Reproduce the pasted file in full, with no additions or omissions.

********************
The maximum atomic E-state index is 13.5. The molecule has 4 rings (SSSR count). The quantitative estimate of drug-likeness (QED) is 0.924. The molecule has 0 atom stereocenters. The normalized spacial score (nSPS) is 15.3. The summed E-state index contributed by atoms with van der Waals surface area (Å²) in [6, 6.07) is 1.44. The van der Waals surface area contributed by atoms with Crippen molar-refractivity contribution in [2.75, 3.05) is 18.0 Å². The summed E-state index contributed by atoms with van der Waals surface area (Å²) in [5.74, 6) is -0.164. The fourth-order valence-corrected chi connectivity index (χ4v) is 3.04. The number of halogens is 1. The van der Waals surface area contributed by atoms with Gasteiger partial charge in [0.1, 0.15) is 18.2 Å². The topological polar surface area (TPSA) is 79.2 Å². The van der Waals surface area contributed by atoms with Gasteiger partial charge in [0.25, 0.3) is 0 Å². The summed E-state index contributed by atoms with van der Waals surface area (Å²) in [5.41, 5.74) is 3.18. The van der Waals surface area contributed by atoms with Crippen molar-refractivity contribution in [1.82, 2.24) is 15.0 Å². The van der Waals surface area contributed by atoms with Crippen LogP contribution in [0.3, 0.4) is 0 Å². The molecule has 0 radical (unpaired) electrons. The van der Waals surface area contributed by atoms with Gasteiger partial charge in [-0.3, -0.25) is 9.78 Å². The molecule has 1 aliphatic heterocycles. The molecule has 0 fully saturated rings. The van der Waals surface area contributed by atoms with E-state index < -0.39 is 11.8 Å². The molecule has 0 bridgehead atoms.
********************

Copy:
The maximum atomic E-state index is 13.5. The molecule has 4 rings (SSSR count). The quantitative estimate of drug-likeness (QED) is 0.924. The molecule has 0 atom stereocenters. The normalized spacial score (nSPS) is 15.3. The summed E-state index contributed by atoms with van der Waals surface area (Å²) in [6, 6.07) is 1.44. The van der Waals surface area contributed by atoms with Crippen molar-refractivity contribution in [2.75, 3.05) is 18.0 Å². The summed E-state index contributed by atoms with van der Waals surface area (Å²) in [5.74, 6) is -0.164. The fourth-order valence-corrected chi connectivity index (χ4v) is 3.04. The number of halogens is 1. The van der Waals surface area contributed by atoms with Gasteiger partial charge in [0.1, 0.15) is 18.2 Å². The topological polar surface area (TPSA) is 79.2 Å². The van der Waals surface area contributed by atoms with Gasteiger partial charge in [0.25, 0.3) is 0 Å². The summed E-state index contributed by atoms with van der Waals surface area (Å²) in [5.41, 5.74) is 3.18. The van der Waals surface area contributed by atoms with Crippen molar-refractivity contribution in [1.82, 2.24) is 15.0 Å². The van der Waals surface area contributed by atoms with Crippen LogP contribution in [0.3, 0.4) is 0 Å². The molecule has 0 radical (unpaired) electrons. The van der Waals surface area contributed by atoms with Gasteiger partial charge in [-0.3, -0.25) is 9.78 Å². The molecule has 1 aliphatic heterocycles. The molecule has 0 fully saturated rings. The van der Waals surface area contributed by atoms with E-state index < -0.39 is 11.8 Å². The molecule has 0 bridgehead atoms.